Commodity price movements are becoming larger and sharper and farmers need to do more to protect their businesses from the effects of volatility, says Alexis Pouyé, managing director of ODA.
Wheat from the 2010 harvest traded in a £120 range, giving the potential for a 250ha farm growing 60% wheat at 7.5t/ha to lose out up to £135,000 of potential revenue. Price risk management is just as important for buyers.
Farmers need to spend more time gathering information, analysing it, forming an opinion of the market and then developing a strategy based on an assessment of risk, says Mr Pouyé.
“Volatility in some years will clearly create opportunities but in some years it will create big difficulties.
“For the supply chain, until 2007, quality and on-time delivery were the only issues, there had been 15 years of flat prices. Today the price can change 6% or 8% in one day. The real fear is to be short of supply.
“Historically, cereal prices were less volatile because of intervention. Changes in the CAP have created sensitivity to volatility and with no security (from intervention) buyers and sellers have to react.”
Apart from this, shifts in policy, demand and uses for grains and oilseeds have changed the nature of trade and of price fluctuations. For example, the importance of export markets in the past means that rapeseed price movements were previously very closely related to the euro/US dollar exchange rate. However, since 2005 this is no longer the case because EU oilseed rape production is now all crushed within the EU.
When grain prices shot up in 2010, the problem was not the quantity of grain in the world but that not enough of it was available to be traded, says Mr Pouyé.
“A small proportion of trades make the price of everything – one big trade with Egypt or Baghdad will mark the world price and everything else follows on from that.”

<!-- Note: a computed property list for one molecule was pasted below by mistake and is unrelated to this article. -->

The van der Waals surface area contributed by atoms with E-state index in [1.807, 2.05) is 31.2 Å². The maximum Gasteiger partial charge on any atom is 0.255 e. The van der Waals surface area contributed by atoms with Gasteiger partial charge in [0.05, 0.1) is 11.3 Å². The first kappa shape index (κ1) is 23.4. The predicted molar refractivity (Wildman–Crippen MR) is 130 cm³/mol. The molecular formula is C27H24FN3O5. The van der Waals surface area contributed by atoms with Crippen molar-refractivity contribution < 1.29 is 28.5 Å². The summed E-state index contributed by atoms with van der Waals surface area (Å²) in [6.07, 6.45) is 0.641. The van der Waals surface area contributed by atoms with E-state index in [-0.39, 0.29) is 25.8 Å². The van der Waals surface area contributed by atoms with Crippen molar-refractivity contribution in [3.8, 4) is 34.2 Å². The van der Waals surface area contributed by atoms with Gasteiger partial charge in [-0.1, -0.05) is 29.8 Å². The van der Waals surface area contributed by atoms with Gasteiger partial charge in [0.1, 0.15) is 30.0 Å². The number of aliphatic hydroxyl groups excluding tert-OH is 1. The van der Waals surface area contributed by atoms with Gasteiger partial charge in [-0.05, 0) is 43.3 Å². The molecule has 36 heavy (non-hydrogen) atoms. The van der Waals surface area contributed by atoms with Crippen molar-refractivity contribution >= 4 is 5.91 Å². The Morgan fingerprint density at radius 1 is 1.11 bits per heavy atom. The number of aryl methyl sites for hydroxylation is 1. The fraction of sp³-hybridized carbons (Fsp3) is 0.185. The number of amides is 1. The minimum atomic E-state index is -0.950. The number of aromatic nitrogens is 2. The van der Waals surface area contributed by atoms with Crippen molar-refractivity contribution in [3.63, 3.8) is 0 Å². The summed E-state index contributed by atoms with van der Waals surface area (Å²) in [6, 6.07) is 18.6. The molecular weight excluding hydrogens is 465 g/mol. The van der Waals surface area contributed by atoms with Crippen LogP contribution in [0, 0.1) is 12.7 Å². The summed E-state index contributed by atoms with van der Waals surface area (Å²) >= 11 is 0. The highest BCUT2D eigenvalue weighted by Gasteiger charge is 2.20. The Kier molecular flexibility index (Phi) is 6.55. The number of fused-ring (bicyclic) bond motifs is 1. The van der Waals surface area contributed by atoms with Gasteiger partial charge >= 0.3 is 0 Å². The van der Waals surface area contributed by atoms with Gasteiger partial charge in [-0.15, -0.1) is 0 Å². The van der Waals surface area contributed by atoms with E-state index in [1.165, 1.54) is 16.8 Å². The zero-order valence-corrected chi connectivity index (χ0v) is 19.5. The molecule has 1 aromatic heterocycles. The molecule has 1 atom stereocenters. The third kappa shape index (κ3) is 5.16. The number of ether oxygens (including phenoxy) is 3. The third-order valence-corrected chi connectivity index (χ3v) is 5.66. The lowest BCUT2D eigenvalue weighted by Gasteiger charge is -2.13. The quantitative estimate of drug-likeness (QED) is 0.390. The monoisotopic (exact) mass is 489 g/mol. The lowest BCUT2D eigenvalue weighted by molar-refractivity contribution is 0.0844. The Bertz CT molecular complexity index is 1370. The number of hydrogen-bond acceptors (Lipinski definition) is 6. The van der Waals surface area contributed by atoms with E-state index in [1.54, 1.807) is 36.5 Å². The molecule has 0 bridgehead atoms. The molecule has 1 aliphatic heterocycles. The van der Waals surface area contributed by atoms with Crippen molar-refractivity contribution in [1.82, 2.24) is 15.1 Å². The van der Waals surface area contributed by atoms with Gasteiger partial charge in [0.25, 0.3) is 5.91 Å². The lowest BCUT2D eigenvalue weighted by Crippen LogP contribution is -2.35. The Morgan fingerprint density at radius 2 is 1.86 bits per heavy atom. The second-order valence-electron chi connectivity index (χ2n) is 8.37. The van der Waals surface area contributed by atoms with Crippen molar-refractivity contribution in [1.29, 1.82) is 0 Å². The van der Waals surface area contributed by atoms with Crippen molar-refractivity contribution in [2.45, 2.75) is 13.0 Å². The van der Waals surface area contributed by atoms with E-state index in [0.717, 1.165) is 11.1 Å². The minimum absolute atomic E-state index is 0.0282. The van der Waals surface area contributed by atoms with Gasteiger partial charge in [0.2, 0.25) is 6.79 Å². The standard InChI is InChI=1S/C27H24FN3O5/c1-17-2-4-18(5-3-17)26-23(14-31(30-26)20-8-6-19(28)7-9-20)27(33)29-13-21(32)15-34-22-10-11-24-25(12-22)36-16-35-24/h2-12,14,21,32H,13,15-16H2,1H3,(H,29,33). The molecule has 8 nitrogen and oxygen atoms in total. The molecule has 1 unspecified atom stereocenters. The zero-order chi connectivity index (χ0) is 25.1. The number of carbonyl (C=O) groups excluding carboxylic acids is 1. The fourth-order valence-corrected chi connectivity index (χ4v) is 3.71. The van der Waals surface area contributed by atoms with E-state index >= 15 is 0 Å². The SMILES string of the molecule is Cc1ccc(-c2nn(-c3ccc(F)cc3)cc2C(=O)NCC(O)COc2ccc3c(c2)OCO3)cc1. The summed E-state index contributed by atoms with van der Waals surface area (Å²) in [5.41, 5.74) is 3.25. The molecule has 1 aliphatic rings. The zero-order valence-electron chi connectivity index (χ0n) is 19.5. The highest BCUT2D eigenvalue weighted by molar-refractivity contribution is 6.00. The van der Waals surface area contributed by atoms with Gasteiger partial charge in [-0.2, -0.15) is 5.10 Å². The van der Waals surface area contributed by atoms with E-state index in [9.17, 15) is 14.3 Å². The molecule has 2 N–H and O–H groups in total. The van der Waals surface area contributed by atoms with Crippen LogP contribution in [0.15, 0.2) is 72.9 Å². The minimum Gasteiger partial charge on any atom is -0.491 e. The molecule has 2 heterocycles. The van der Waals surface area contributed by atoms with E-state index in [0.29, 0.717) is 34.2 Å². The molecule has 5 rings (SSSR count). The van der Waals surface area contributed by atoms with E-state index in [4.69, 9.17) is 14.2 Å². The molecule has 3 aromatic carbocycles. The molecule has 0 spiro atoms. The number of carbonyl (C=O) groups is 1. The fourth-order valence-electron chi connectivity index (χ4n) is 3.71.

Currency plays an important part but other factors can have a big effect. The cost of freight is easing slightly now but has fluctuated dramatically over the past few years.
“Demand is not the biggest element in price volatility – demand is fairly easy to model. Supply is much more difficult because of the variation in yields.
“Once a crop report comes out, the market is moving already – farmers need to have anticipation of the markets so they can take action before the information comes out.”
Why do prices fluctuate so much?
• Supply and demand – swift reaction to market intelligence, especially at time of relatively low world stocks
• International trades – set the marker for other trades
• Changes in policy – eg switch to biofuels, diminishing profile of intervention
• Economic laws
• Changes in freight costs and availability
• Exchange rates
Learn to reduce risk
ODA runs training courses to help growers understand market information and the tools available to protect their price risk. An important part of this is how to use futures and options to cover that risk.
“We’re don’t always reach the highest point but we have never made the big mistakes. Futures markets are not a miracle, they are safe and transparent and used as a price reference, but you do need to have cashflow to use them.”
Using the futures market to hedge or protect a risk correctly means taking an equal and opposite position to that held in the cash or physical grain market, says Mr Pouyé.
Insurance against adverse price movements can also be bought through an options contract which allows a grower to fix a minimum price. For this he pays a one off premium – if he does not need to claim on this insurance, it expires after a set period.
Using options is likened to insurance, where a premium is paid and the understanding is that this will be lost at the end of the insurance period, but that premium gives the policyholder the chance to claim if necessary.
All about ODA
ODA is a privately owned French company offering training, market analysis and advice.
It is in close contact with growers in many countries to help form an opinion of likely supply. The company wants to spread and increase this network of growers to build up accurate information on crop production.
Most of its customers (85%) are farmers, both growers and livestock producers, but it also serves millers, maltsters, food processors, co-ops, merchants, investors and bankers.
• Formed in 1997 by a farmer after seeing effects of a big French grain market company collapse
• 10 market analysts
• Offices in France, UK, Ukraine and Poland
• Plans to expand to Russia, Hungary, Romania and Germany and ultimately to have a presence in every producing and exporting country in Europe and Black Sea region